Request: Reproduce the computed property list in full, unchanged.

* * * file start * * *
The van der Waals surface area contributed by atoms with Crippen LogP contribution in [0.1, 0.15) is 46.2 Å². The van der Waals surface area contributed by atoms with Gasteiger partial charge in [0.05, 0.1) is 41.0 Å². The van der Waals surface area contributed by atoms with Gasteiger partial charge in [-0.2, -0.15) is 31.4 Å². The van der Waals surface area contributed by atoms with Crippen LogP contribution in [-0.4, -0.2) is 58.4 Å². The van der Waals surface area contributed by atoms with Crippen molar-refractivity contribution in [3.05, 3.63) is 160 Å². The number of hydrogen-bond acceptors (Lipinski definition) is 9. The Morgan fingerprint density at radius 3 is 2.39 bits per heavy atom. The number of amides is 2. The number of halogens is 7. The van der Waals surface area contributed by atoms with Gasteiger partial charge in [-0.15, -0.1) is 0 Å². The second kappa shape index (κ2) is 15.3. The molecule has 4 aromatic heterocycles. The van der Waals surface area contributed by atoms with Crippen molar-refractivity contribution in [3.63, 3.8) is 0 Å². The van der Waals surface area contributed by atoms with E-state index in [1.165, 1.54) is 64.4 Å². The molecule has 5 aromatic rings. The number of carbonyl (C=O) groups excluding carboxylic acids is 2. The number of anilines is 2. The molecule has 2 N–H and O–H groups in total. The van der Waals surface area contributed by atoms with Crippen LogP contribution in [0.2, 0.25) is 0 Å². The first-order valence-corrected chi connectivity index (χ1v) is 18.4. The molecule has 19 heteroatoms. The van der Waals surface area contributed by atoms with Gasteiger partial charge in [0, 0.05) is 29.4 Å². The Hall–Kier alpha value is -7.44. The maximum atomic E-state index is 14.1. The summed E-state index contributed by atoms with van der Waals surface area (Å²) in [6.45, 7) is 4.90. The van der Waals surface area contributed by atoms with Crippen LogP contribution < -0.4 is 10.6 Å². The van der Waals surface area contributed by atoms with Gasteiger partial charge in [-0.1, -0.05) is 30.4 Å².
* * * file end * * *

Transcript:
The van der Waals surface area contributed by atoms with Crippen LogP contribution in [0.1, 0.15) is 46.2 Å². The van der Waals surface area contributed by atoms with Gasteiger partial charge in [0.05, 0.1) is 41.0 Å². The van der Waals surface area contributed by atoms with Gasteiger partial charge in [-0.2, -0.15) is 31.4 Å². The van der Waals surface area contributed by atoms with Crippen LogP contribution in [-0.4, -0.2) is 58.4 Å². The van der Waals surface area contributed by atoms with Crippen molar-refractivity contribution in [3.05, 3.63) is 160 Å². The number of hydrogen-bond acceptors (Lipinski definition) is 9. The Morgan fingerprint density at radius 3 is 2.39 bits per heavy atom. The number of amides is 2. The number of halogens is 7. The van der Waals surface area contributed by atoms with Gasteiger partial charge in [-0.15, -0.1) is 0 Å². The second kappa shape index (κ2) is 15.3. The molecule has 4 aromatic heterocycles. The van der Waals surface area contributed by atoms with Crippen molar-refractivity contribution in [3.63, 3.8) is 0 Å². The van der Waals surface area contributed by atoms with E-state index in [1.165, 1.54) is 64.4 Å². The molecule has 5 aromatic rings. The number of carbonyl (C=O) groups excluding carboxylic acids is 2. The number of anilines is 2. The molecule has 2 N–H and O–H groups in total. The van der Waals surface area contributed by atoms with Crippen LogP contribution in [0.2, 0.25) is 0 Å². The first-order valence-corrected chi connectivity index (χ1v) is 18.4. The molecule has 19 heteroatoms. The van der Waals surface area contributed by atoms with Gasteiger partial charge in [0, 0.05) is 29.4 Å². The Hall–Kier alpha value is -7.44. The maximum atomic E-state index is 14.1. The summed E-state index contributed by atoms with van der Waals surface area (Å²) in [6.45, 7) is 4.90. The van der Waals surface area contributed by atoms with Crippen LogP contribution < -0.4 is 10.6 Å². The van der Waals surface area contributed by atoms with Gasteiger partial charge in [-0.1, -0.05) is 30.4 Å².